MALLORY NOE-PAYNE / SPPS
Hilary Boucher joins her husband on stage as he thanks supporters. “The level of attack ads was just breathtaking. And nothing like that has happened in the history of the western part of Virginia,” Boucher said. Boucher also extended well wishes to Griffith, who joined many Republican brethren in taking control of the House.
“When he succeeds, the 9th District succeeds. In the end, that’s what matters the most,” Boucher said. Boucher said he had not made any plans for his future. “At the moment I have no plans accept to go with my wife to the top of a mountain somewhere nearby and just enjoy a great view.”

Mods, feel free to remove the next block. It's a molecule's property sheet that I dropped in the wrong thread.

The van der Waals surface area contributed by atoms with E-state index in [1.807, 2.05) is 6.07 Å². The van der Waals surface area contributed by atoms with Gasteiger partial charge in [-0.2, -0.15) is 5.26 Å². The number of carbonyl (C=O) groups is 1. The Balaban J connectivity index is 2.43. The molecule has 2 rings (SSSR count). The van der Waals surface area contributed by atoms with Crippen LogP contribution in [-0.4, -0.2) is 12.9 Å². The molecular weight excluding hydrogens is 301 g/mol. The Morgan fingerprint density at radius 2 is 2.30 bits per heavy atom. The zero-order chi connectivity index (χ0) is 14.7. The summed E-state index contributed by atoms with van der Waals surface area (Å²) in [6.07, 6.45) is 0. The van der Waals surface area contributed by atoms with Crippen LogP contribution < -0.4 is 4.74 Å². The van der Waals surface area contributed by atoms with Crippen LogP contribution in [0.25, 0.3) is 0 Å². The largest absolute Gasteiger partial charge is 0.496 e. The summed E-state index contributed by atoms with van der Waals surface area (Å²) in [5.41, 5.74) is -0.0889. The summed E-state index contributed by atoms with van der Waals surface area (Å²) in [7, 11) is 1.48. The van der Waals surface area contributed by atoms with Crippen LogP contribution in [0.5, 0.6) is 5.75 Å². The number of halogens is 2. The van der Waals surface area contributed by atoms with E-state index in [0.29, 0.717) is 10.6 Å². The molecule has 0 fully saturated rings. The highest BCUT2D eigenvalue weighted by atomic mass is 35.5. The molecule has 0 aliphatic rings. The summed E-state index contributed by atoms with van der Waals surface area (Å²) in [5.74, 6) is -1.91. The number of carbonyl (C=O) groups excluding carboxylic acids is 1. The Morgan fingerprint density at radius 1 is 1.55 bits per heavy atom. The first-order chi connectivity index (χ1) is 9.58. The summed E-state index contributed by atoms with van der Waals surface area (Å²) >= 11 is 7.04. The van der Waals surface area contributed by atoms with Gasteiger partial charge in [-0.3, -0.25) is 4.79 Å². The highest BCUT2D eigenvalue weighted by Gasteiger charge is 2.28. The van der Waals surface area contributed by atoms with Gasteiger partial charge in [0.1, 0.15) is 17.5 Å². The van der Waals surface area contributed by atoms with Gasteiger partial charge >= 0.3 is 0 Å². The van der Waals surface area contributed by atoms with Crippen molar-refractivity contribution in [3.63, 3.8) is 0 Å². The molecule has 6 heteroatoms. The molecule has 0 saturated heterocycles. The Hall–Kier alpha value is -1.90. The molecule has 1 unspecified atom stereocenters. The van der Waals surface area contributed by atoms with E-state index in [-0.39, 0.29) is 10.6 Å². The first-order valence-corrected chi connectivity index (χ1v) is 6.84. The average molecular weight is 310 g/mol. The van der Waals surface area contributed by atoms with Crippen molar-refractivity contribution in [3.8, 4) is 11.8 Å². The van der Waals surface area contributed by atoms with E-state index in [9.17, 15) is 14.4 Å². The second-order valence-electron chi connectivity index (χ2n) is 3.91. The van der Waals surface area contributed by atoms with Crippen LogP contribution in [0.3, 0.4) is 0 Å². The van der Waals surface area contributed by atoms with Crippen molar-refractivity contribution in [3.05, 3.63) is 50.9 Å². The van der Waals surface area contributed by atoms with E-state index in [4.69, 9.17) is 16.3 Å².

Former Hokie ﬁnds way in professional soccer league COURTNEY LOFGREN sports reporter In September, former Virginia Tech men’s soccer goalie Chase Harrison signed with Major League Soccer’s D.C. United. Harrison appeared in 79 games from 2002-2005 for the Hokies, registering 289 saves, 24 shutouts and maintained a 1.13 goals against average. He now serves in a backup role with D.C. United. Harrison recently caught up with the Collegiate Times before D.C. United’s final game of the season. COLLEGIATE TIMES: Describe your time at Tech both individually and team oriented. HARRISON: I’ll try to keep it somewhat brief for you. When I came to Tech I was kind of a recruited walkon. During my time there with Oliver Weiss being the head coach and current head coach Mike Brizendine as an assistant coach, we went to the NCAA tournament for the first time. I was able to set a few goalkeeper records when I was there. In my first season I ended up getting a starting position and starting for four years. After my senior season, I was able to be picked up in the supplemental draft to Real Salt Lake, which also gave me an opportunity to come back in the offseason and work as an assistant coach with the team. CT: Describe your time working as an assistant/volunteer coach with the Hokies. HARRISON: I was actually a paid assistant. I did two years as an assistant